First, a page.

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(Note that GNU Emacs has a special interface to the X window system as well. The X window system has many technical advantages, it is an industry standard, and it is also free software. The Free Software Foundation urges you to try X windows, and distributes a free copy of X on Emacs distribution tapes.)
Function keys are translated to a sequence of the form `^X*[a-o][lrt]'. The last character is `l', `r', or `t' corresponding to whether the key is among the Left, Right, or Top function keys. The third character indicates which button of the group was pressed. Thus, the function key in the lower right corner will transmit the sequence `^X*or'. In addition, the [lrt] is affected by the Control, Meta, and Shift keys. Unshifted Control keys will be non-alphabetic: C-l is [,], C-r is , C-t is .
Mouse buttons are encoded as `^X^@( x y)\n'. ^X^@ is the standard GNU Emacs mouse event prefix, it is followed by a list indicating the button pressed and the character row and column of the point in the window where the mouse cursor is, and followed by a newline character. In GNU Emacs, the ^X^@ dispatches to a mouse event handler which then reads the following list.
By default, Emacstool runs the program emacs in the created subwindow. The value of the environment variable EMACSTOOL can be used to override this if your version of Emacs is not accessible on your search path by the name Emacs. In addition, the run command can be set by the pathname following the last occurrence of the -rc flag. This is convenient for using Emacstool to run on remote machines.
All other command line arguments not used by the window system are passed as arguments to the program that runs in the Emacstool window.
local% (emacstool -rc rlogin remote -8 &)&
will create an Emacstool window logged in to a machine named remote. If Emacs is run from this window, Emacstool will encode mouse and function keys, and send them to rlogin. If Emacs is run from this shell on the remote machine, it will see the mouse and function keys properly. However, since the remote host does not have access to the screen, the cursor cannot be changed, menus will not appear, and the selection buffer (STUFF) is limited.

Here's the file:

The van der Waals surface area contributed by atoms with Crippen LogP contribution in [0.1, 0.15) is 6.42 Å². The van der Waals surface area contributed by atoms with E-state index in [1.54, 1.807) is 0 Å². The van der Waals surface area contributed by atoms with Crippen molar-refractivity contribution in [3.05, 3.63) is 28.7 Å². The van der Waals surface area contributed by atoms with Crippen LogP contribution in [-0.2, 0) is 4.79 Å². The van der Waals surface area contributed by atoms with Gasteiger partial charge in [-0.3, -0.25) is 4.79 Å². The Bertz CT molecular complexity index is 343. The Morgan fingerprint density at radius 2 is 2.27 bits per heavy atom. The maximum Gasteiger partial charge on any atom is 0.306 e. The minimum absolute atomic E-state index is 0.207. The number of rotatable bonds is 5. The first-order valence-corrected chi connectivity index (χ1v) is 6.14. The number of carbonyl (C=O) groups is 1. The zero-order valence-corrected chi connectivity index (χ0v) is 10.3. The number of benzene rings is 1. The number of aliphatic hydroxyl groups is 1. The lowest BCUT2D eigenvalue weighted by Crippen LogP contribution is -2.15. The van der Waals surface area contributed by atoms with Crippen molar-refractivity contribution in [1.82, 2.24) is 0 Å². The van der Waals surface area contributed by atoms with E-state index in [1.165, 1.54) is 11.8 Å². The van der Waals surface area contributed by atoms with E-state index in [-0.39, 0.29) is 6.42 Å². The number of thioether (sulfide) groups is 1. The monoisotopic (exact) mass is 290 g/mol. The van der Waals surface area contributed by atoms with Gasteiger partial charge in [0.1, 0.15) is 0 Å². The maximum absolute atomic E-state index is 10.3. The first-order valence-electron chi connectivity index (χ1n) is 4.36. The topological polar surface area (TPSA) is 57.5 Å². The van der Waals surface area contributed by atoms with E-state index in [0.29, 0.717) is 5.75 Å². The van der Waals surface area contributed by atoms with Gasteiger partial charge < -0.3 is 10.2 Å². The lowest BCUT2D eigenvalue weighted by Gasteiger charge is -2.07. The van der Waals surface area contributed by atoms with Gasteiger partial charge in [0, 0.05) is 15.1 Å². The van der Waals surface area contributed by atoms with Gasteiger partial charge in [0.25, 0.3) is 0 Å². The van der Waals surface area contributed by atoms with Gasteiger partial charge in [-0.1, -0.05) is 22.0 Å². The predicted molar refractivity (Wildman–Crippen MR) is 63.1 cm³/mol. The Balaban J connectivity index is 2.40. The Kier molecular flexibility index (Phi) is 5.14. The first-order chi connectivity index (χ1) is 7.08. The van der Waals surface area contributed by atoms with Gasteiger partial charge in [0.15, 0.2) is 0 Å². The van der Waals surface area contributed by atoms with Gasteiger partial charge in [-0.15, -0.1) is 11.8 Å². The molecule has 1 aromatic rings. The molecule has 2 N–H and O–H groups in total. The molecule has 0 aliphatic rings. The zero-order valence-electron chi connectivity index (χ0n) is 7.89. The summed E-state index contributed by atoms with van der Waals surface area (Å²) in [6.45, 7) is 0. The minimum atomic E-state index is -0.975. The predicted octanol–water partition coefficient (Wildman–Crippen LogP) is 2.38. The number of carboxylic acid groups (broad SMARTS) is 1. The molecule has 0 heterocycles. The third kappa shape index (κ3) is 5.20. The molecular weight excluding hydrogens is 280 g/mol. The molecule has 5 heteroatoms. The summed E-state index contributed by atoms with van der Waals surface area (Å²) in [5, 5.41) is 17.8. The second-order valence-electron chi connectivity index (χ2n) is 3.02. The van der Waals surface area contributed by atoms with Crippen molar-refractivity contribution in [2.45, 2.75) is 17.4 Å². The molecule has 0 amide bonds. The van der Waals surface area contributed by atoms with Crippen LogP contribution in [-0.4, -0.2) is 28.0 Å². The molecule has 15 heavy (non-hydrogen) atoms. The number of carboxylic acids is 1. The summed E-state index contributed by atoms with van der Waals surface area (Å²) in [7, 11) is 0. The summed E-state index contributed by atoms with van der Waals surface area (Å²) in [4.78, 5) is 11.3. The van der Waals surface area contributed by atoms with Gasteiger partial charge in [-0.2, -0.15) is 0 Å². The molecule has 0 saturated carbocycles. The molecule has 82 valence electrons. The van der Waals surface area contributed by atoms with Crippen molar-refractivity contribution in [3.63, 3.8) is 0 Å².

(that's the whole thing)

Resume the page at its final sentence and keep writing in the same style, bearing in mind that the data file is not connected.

In addition, Emacstool sets the environment variable IN_EMACSTOOL = "t". Lisp code in your ~/.emacs can use (getenv "IN_EMACSTOOL") to determine whether to do Emacstool specific initialization. Sun.el uses this to automatically call emacstool-init (getenv "IN_EMACSTOOL") is defined.
The file src/sunfns.c defines several useful functions for emacs on the Sun. Among these are procedures to pop-up SunView menus, put and get from the SunView STUFF buffer, and a procedure for changing the cursor icon. If you want to define or edit cursor icons, there is a rudimentary mouse driven icon editor in the file lisp/sun-cursors.el. Try invoking (sc:edit-cursor)
Permission is granted to copy, distribute and/or modify this document under the terms of the GNU Free Documentation License, Version 1.1 or any later version published by the Free Software Foundation; with no Invariant Sections, with no Front-Cover Texts, and no Back-Cover Texts.
This document is part of a collection distributed under the GNU Free Documentation License. If you want to distribute this document separately from the collection, you can do so by adding a copy of the license to the document, as described in section 6 of the license. A copy of the license is included in the gfdl(1) man page, and in the section entitled "GNU Free Documentation License" in the Emacs manual.
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